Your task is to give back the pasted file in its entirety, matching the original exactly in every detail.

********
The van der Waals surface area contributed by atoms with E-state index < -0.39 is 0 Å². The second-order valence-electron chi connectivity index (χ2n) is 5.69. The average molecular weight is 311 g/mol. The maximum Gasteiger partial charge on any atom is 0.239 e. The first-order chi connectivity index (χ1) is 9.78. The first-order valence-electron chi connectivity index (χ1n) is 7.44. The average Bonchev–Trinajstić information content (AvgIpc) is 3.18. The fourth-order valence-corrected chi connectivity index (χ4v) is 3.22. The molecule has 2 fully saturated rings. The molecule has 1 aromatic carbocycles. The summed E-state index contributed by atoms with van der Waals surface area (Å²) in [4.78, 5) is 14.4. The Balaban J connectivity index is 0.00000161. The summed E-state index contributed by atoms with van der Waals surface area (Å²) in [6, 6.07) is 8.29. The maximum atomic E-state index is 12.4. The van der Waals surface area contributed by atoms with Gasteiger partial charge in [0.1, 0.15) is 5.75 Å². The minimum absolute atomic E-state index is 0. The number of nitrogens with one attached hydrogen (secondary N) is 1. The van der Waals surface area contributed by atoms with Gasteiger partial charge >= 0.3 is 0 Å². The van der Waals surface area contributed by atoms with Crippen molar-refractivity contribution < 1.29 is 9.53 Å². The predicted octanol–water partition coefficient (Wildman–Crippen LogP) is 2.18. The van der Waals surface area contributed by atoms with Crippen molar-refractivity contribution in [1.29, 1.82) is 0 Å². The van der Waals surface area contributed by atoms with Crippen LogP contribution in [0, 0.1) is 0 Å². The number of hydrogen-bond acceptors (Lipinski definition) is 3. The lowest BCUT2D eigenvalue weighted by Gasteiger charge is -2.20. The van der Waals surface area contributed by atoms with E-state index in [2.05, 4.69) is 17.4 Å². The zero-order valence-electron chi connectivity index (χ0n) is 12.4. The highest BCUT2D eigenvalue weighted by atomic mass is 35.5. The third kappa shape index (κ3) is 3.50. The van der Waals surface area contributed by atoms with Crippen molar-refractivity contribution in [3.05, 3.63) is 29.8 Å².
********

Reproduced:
The van der Waals surface area contributed by atoms with E-state index < -0.39 is 0 Å². The second-order valence-electron chi connectivity index (χ2n) is 5.69. The average molecular weight is 311 g/mol. The maximum Gasteiger partial charge on any atom is 0.239 e. The first-order chi connectivity index (χ1) is 9.78. The first-order valence-electron chi connectivity index (χ1n) is 7.44. The average Bonchev–Trinajstić information content (AvgIpc) is 3.18. The fourth-order valence-corrected chi connectivity index (χ4v) is 3.22. The molecule has 2 fully saturated rings. The molecule has 1 aromatic carbocycles. The summed E-state index contributed by atoms with van der Waals surface area (Å²) in [4.78, 5) is 14.4. The Balaban J connectivity index is 0.00000161. The summed E-state index contributed by atoms with van der Waals surface area (Å²) in [6, 6.07) is 8.29. The maximum atomic E-state index is 12.4. The van der Waals surface area contributed by atoms with Gasteiger partial charge in [0.1, 0.15) is 5.75 Å². The minimum absolute atomic E-state index is 0. The number of nitrogens with one attached hydrogen (secondary N) is 1. The van der Waals surface area contributed by atoms with Gasteiger partial charge >= 0.3 is 0 Å². The van der Waals surface area contributed by atoms with Crippen molar-refractivity contribution < 1.29 is 9.53 Å². The predicted octanol–water partition coefficient (Wildman–Crippen LogP) is 2.18. The van der Waals surface area contributed by atoms with Crippen molar-refractivity contribution in [1.29, 1.82) is 0 Å². The van der Waals surface area contributed by atoms with Crippen LogP contribution in [0, 0.1) is 0 Å². The number of hydrogen-bond acceptors (Lipinski definition) is 3. The lowest BCUT2D eigenvalue weighted by Gasteiger charge is -2.20. The van der Waals surface area contributed by atoms with E-state index in [2.05, 4.69) is 17.4 Å². The zero-order valence-electron chi connectivity index (χ0n) is 12.4. The highest BCUT2D eigenvalue weighted by atomic mass is 35.5. The third kappa shape index (κ3) is 3.50. The van der Waals surface area contributed by atoms with Crippen molar-refractivity contribution in [3.05, 3.63) is 29.8 Å².